Acronis True Image is a good paid program and Macrium Reflect Free is a great free image backup program. Both will handle 32 and 64 bit Windows XP, Vista, and Win 7. I have used both and have been very pleased with the results. I completely restored my XP install when things went sour, and did not have to reinstall XP, any apps, or change any settings.

    It is still a good idea to keep copies of user data, themes and Appdata as well, but if you want to avoid the hassle of reinstalling Windows and applications, image backups are the way to go.
    Right now I have used up 46 Gb on my hard drive. If I backup all my HD's files uncompressed/unzipped to data DVDs, that means filling up eleven DVDs every week. If you mean I should do backup to an external HD, then I have to go to Fry's Electronics and buy one.

    Figure that whatever files I save in weekly backups, I will be saving for months and months (or for years and years) before I need to use that stuff and rebuild from a crash. So from a time-management standpoint, it's best to spend a little more time on that far-off recovery day and minimize the time that I spend on weekly backups.

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    Super Moderator Deadeye81's Avatar
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    You raise a good point! Permit me to share with you how I do my image backups. I do use an external USB 2.0 hard drive for backing up because it is much faster, I can begin the backup procedure at night without having to sit and swap out DVDs, and I end up with a great trouble free image backup when it is finished. Also, the price of external hard drives like the 250, 320 and 500 GB are very reasonable now. Plus, the software mentioned earlier will compress the files as they are being imaged so your image backup can be smaller than your source drive files.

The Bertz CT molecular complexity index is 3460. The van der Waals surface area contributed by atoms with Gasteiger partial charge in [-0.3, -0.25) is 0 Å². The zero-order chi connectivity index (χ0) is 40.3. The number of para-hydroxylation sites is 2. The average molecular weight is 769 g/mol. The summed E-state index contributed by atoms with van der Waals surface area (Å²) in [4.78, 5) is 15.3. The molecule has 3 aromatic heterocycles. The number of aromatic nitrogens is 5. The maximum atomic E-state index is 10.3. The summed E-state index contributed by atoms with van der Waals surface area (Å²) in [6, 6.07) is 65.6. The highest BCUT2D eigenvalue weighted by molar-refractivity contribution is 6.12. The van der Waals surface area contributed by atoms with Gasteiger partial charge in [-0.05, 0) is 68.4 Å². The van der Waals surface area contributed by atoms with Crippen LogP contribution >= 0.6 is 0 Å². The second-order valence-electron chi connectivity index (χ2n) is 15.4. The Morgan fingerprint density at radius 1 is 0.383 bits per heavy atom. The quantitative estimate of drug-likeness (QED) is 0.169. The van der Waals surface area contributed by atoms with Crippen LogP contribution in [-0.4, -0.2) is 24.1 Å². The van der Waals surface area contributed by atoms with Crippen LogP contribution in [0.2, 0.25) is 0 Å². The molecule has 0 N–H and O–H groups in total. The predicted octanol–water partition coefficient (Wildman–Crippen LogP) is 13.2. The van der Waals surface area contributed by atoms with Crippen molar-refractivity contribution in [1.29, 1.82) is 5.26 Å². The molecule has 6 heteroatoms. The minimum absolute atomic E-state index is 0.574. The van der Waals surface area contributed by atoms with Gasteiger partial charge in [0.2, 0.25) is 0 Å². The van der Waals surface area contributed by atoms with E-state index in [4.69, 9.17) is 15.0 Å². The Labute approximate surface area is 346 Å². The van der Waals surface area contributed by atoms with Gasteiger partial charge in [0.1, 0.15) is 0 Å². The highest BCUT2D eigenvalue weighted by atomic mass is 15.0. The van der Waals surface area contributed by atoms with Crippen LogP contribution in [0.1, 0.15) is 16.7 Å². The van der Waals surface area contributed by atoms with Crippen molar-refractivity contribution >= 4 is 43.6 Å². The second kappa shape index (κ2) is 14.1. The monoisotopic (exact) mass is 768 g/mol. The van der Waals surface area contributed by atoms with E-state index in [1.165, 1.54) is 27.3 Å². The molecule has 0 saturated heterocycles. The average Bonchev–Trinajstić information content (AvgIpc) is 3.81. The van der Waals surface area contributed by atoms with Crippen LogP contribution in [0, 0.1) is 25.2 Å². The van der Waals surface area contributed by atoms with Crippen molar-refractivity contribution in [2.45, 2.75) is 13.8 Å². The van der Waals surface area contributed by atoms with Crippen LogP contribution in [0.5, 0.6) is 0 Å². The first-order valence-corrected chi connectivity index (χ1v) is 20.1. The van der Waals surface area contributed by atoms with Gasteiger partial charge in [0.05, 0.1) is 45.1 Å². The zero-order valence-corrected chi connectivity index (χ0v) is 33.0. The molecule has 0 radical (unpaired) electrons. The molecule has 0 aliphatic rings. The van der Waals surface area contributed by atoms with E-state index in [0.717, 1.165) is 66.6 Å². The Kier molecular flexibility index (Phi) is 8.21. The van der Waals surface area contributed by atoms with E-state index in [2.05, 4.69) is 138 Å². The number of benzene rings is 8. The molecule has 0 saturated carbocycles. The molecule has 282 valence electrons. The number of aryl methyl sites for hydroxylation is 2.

I have found the sweet spot for me personally when it comes to image backups. I do not do image backups to preserve data. I make a copy of any file every time I make changes to the file. I keep USB memory sticks available for that. I have saved all user files, appdata, and theme settings and I overwrite my copies only when I make changes to the original source files. As a result, I only make a new image backup on the ext. HD when I install a couple of programs or remove some programs I never plan to use again. I then delete the earlier image backup (if it is no larger than 30 GB, I keep it until the third backup is made.) So I do not make these image backups every week. Sometimes I have gone as long as 3 months before doing a fresh image backup. That way I don't spend all my time backing up, and when the inevitable happens, I do not have to reinstall Windows and all the software all over again. Now if I generated a lot of user data, such as in a commercial environment, I would leave my PC on at night and auto schedule incremental backups to cover things. We all have to find what works best for our own situation.